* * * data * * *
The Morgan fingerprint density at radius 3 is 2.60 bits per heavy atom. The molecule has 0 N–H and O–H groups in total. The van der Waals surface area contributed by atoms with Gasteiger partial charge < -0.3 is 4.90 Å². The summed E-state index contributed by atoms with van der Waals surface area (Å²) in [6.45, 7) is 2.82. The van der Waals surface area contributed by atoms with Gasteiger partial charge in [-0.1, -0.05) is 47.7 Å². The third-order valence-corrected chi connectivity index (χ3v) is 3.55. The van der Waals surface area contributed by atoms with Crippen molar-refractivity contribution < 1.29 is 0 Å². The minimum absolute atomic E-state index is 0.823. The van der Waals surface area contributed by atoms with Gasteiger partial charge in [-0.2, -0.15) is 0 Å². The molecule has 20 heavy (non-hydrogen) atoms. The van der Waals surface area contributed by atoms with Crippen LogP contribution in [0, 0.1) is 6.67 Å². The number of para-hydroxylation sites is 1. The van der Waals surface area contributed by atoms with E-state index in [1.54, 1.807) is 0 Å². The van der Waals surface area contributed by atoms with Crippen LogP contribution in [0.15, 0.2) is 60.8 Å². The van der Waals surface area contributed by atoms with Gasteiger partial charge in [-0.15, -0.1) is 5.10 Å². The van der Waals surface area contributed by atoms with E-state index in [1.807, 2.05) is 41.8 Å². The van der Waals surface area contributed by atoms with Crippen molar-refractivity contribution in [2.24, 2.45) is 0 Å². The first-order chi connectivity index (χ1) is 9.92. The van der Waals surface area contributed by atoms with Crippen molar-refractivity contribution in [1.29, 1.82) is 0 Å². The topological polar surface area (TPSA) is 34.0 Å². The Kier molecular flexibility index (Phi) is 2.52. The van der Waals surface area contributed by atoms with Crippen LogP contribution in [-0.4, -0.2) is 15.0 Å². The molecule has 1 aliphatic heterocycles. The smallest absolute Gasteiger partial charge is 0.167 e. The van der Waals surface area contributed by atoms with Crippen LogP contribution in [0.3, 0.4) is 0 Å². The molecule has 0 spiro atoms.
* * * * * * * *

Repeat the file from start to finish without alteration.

The Morgan fingerprint density at radius 3 is 2.60 bits per heavy atom. The molecule has 0 N–H and O–H groups in total. The van der Waals surface area contributed by atoms with Gasteiger partial charge < -0.3 is 4.90 Å². The summed E-state index contributed by atoms with van der Waals surface area (Å²) in [6.45, 7) is 2.82. The van der Waals surface area contributed by atoms with Gasteiger partial charge in [-0.1, -0.05) is 47.7 Å². The third-order valence-corrected chi connectivity index (χ3v) is 3.55. The van der Waals surface area contributed by atoms with Crippen molar-refractivity contribution < 1.29 is 0 Å². The minimum absolute atomic E-state index is 0.823. The van der Waals surface area contributed by atoms with Gasteiger partial charge in [-0.2, -0.15) is 0 Å². The molecule has 20 heavy (non-hydrogen) atoms. The van der Waals surface area contributed by atoms with Crippen LogP contribution in [0, 0.1) is 6.67 Å². The number of para-hydroxylation sites is 1. The van der Waals surface area contributed by atoms with E-state index in [1.54, 1.807) is 0 Å². The van der Waals surface area contributed by atoms with Crippen LogP contribution in [0.15, 0.2) is 60.8 Å². The van der Waals surface area contributed by atoms with Gasteiger partial charge in [-0.15, -0.1) is 5.10 Å². The van der Waals surface area contributed by atoms with E-state index in [1.807, 2.05) is 41.8 Å². The van der Waals surface area contributed by atoms with Crippen molar-refractivity contribution in [2.24, 2.45) is 0 Å². The first-order chi connectivity index (χ1) is 9.92. The van der Waals surface area contributed by atoms with Crippen molar-refractivity contribution in [1.29, 1.82) is 0 Å². The topological polar surface area (TPSA) is 34.0 Å². The Kier molecular flexibility index (Phi) is 2.52. The van der Waals surface area contributed by atoms with Crippen LogP contribution in [-0.4, -0.2) is 15.0 Å². The molecule has 1 aliphatic heterocycles. The smallest absolute Gasteiger partial charge is 0.167 e. The van der Waals surface area contributed by atoms with Crippen LogP contribution in [0.3, 0.4) is 0 Å². The molecule has 0 spiro atoms.